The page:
Imagine that you step out your door for the morning commute, but your street is flooded. Not with water, but with bitumen from the tar sands.
This is precisely what happened with Exxon's Pegasus pipeline when it spilled over 1 million litres of tar sands crude into the Arkansas suburb of Mayflower earlier this year. And it's the potential future facing communities along the route of TransCanada's recently announced Energy East pipeline, if the plan moves ahead. The project would see oil, including diluted bitumen, transported from Alberta's tar sands to Québec and Atlantic Canada.
PIPELINE SAFETY IN QUESTION
"What I have documented from the pipeline industry is that the mix of politics and commercial interests has resulted in false public claims of exceptional industry practice when the reality is that industry struggles to comply with code and regulation." This recent testimony at Senate committee from a former TransCanada engineer who made headlines last year raises serious questions about TransCanada's promises.
Tar sands crude (diluted bitumen) is unlike conventional oil. It is thick, requiring dilution with toxic chemicals. The devastating spill of over 3.8 million litres of tar sands crude in the Kalamazoo River in Michigan underscores how tar sands spills are far more devastating. Conventional cleanup methods haven't been able to address the heavy crude which sunk to the bottom of the river bed. Three years and over $800 million later, the river is still polluted.
The impacts of a spill in the Bay of Fundy could be even worse, given the strong tides.
The Energy East project would see the conversion of an existing gas pipeline, the Mainline, from Saskatchewan to Québec, to carry crude oil. The Pegasus pipeline that flooded the streets of Mayflower was also designed to carry a lighter substance.
According to a study by the National Petroleum Council for the U.S. Department of Energy, "pipelines operating outside of their design parameters such as those carrying commodities for which they were not initially designed, or high flow pipelines, are at the greatest risk of integrity issues in the future due to the nature of their operation."
These are the risks communities along Energy East are being asked to bear.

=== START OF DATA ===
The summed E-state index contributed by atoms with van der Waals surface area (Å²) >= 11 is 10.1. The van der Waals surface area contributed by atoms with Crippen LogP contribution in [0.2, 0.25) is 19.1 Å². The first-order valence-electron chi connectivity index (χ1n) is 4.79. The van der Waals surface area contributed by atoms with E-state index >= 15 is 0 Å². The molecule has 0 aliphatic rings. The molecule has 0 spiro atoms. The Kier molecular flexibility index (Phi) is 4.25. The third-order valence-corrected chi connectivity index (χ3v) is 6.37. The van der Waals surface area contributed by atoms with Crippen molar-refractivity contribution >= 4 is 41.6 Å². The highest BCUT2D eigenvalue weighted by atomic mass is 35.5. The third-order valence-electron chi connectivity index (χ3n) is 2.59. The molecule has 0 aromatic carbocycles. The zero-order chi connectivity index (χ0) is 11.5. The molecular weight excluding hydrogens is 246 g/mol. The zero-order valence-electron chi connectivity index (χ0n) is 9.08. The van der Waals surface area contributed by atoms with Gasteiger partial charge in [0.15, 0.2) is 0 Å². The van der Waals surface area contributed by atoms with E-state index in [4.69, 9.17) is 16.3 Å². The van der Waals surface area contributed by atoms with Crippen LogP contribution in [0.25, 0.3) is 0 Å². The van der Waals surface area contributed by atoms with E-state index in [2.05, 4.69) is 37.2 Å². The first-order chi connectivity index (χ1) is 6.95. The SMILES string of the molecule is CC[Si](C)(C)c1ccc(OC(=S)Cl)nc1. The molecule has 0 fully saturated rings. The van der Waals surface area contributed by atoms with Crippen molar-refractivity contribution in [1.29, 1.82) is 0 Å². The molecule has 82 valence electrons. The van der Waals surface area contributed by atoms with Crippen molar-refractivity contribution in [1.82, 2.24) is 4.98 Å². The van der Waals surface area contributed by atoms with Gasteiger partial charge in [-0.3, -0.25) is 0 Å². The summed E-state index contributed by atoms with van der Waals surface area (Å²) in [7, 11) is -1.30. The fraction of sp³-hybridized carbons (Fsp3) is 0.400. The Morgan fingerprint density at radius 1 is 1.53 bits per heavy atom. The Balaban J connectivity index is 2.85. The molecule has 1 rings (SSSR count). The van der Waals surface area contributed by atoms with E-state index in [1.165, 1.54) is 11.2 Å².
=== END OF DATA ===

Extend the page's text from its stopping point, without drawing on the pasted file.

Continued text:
ENERGY SECURITY & JOBS CLAIMS ARE QUESTIONABLE
While there has been a lot of talk about Atlantic energy security, this crude will actually go to the highest bidder and the U.S., China, India and Europe are in line. This would threaten the Gulf of St. Lawrence and the Bay of Fundy with supertanker traffic carrying diluted bitumen. Additionally, just because crude may be refined in Québec and New Brunswick does not mean that it will be consumed there. The majority of oil produced in Atlantic Canada is exported - how can we trust that this will be different?
We need to look critically at job promises for this project. Studies have shown that TransCanada's Keystone XL job promises have basically been a smokescreen to win approval of an unwanted pipeline. TransCanada claimed Keystone "would create 20,000 jobs." However, President Obama says construction of Keystone XL would create 2,000 short-term jobs and only 50-100 long term jobs.
Generating jobs that support families in the Atlantic region and across the country is absolutely crucial, but this doesn't mean we shouldn't question the quality and types of jobs being presented and the environmental and social toll these jobs will have. The adverse long-term effects a spill would have on peoples' livelihoods need to be considered too, particularly related to fisheries jobs in the Bay of Fundy and Passamaquoddy Bay.
ENERGY EAST WOULD FACILITATE TAR SANDS EXPANSION
With members, supporters and allies along the pipeline route, the Council of Canadians intends to build awareness and work with those who would be directly impacted by the project. We will be present at upcoming TransCanada project open houses along the pipeline route, intend on participating in the forthcoming National Energy Board proceedings and support local opposition that has already emerged.
Energy East and other pipelines are being pushed through to lock in expansion of the tar sands. Since people are increasingly aware of the dangers tar sands bring to their communities, it is no surprise that people are raising their voices to stop it.
We keep hearing that this pipeline is about energy security, but real energy security means prioritizing a transition off of fossil fuels, particularly carbon intensive crude like the tar sands. There is an abundance of potential for generating decent, green jobs in provinces like New Brunswick. These jobs, such as work improving building's energy efficiency, can provide for families while reducing emissions. TransCanada's Energy East pipeline however, is part of the problem, not the solution.